Tuesday, July 2, 2013

Central Pain Syndrome (CPS)

There are a serious of issues addressed on my stroke resource page that I wanted to give further individual attention to various conditions I wish doctors would more readily address.

Central Pain Syndrome (CPS)  (previously or also known my many different names including Thalamic Pain Syndrome, Dejerine-Roussy Syndrome, Posterior Thalamic Syndrome, Retrolenticular Syndrome, Thalamic Hyperesthetic Anesthesia, Central Post-Stroke Syndrome) - this information was so very, very hard for me to find. After seeing literally dozens of specialists, I realize that several have used various wording to allude to and even work on addressing this condition, but no one has still ever given me the actual name that I've had to research for myself. (As of this writing, I hadn't yet been given a formal diagnosis, though my doctor later confirmed it.)

According to the Central Pain Syndrome Alliance, "Central pain syndrome (or CPS for short) is a neurological condition caused by damage to or dysfunction of the central nervous system (CNS), which includes the brain, brainstem, and spinal cord. This syndrome can be caused by stroke, multiple sclerosis, tumors, epilepsy, brain or spinal cord trauma, or Parkinson's disease." WebMD reports, "Pain or discomfort may be felt after being mildly touched or even in the absence of a stimulus. The pain associated with thalamic syndrome may be made worse by exposure to heat or cold and by emotional distress. Sometimes, this may include even such emotions as those brought on by listening to music." See also The Central Pain Syndrome Foundation and the CPS page at Pain World.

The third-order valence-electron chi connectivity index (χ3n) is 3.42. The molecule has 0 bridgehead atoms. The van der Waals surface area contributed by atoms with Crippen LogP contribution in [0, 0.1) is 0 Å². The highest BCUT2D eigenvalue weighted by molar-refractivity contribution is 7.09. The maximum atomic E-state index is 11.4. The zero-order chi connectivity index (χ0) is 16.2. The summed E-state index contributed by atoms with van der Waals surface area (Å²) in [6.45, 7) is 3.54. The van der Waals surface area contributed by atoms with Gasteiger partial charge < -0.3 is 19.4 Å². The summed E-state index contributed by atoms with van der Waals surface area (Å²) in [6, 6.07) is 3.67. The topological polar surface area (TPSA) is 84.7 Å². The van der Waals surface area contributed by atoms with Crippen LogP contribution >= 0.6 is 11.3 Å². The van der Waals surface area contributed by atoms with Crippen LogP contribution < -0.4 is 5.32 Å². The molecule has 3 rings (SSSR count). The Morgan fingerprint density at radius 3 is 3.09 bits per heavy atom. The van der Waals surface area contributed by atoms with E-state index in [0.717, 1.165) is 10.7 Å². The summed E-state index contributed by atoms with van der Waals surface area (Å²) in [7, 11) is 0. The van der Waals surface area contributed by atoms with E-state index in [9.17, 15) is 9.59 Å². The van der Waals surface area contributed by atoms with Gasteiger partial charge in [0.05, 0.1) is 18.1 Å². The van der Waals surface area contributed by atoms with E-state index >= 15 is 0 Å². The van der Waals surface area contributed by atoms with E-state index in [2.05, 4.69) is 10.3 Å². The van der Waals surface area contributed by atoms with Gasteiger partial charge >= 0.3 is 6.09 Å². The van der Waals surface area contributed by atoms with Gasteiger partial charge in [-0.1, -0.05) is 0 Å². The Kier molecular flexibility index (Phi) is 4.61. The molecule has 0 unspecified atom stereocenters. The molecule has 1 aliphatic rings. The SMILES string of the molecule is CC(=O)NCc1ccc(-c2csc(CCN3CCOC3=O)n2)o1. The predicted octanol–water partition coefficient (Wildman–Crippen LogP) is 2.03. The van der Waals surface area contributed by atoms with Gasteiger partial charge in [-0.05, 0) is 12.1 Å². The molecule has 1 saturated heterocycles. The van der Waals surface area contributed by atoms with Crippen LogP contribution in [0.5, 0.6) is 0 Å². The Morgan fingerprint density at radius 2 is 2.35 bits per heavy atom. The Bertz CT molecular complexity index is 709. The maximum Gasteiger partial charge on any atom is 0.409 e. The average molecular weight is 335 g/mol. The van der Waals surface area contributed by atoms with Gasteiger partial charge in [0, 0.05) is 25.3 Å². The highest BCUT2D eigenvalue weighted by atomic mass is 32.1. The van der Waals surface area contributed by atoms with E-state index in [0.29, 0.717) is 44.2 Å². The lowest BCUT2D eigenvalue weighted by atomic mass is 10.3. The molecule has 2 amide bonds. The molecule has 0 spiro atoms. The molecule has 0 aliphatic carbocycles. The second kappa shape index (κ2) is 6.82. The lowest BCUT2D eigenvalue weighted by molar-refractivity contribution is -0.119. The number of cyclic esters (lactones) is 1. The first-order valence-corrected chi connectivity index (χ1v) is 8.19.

From my research, even though the name is often linked to a specific part of the brain, the thalamus may not be the only area of brain injury that can, again according to my reading, in 40-50% of strokes, result in this condition. According to a friend on Facebook (I have not tried this for myself yet), "Charting and coding errors do happen, especially with central pain syndrome since some medical folks are not aware of the medical terminology for this condition. The diagnostic code for Central Pain Syndrome is 338.0."

Here is my personal account of how this condition can impact me (keep reading past the TN information, though don't skip it as that will be a great point of reference for my CPS description): http://strokeofgrace.blogspot.com/2013/09/problem-of-pain.html. You will also find yet an additional CPS link listed there.

Additional links of Interest About Various Chronic Pain Conditions:

NINDS Central Pain Syndrome Information

What You Need to Know About Stroke-Induced Pain

Strokes Raise Risk of Chronic Pain

Brain Study to Predict Pain

Central Pain Syndrome

Dejerinne-Roussy Syndrome 

Post Stroke Pain

Neuropathic Pain

Still trying to figure out what's going on with my Trigeminal Nerve. TMJ we think, but the strokes messed up my ear, neck and shoulder too, so it's not just classic TMJ! My biggest help, thus far, has come through facial pain massage therapy. Update: I am still dealing with significant TMJ jaw pain, though this has recently been linked (by my neurologist) as also having atypical trigeminal nerve involvement/pain. A friend suggested The Facial Pain Association for support.

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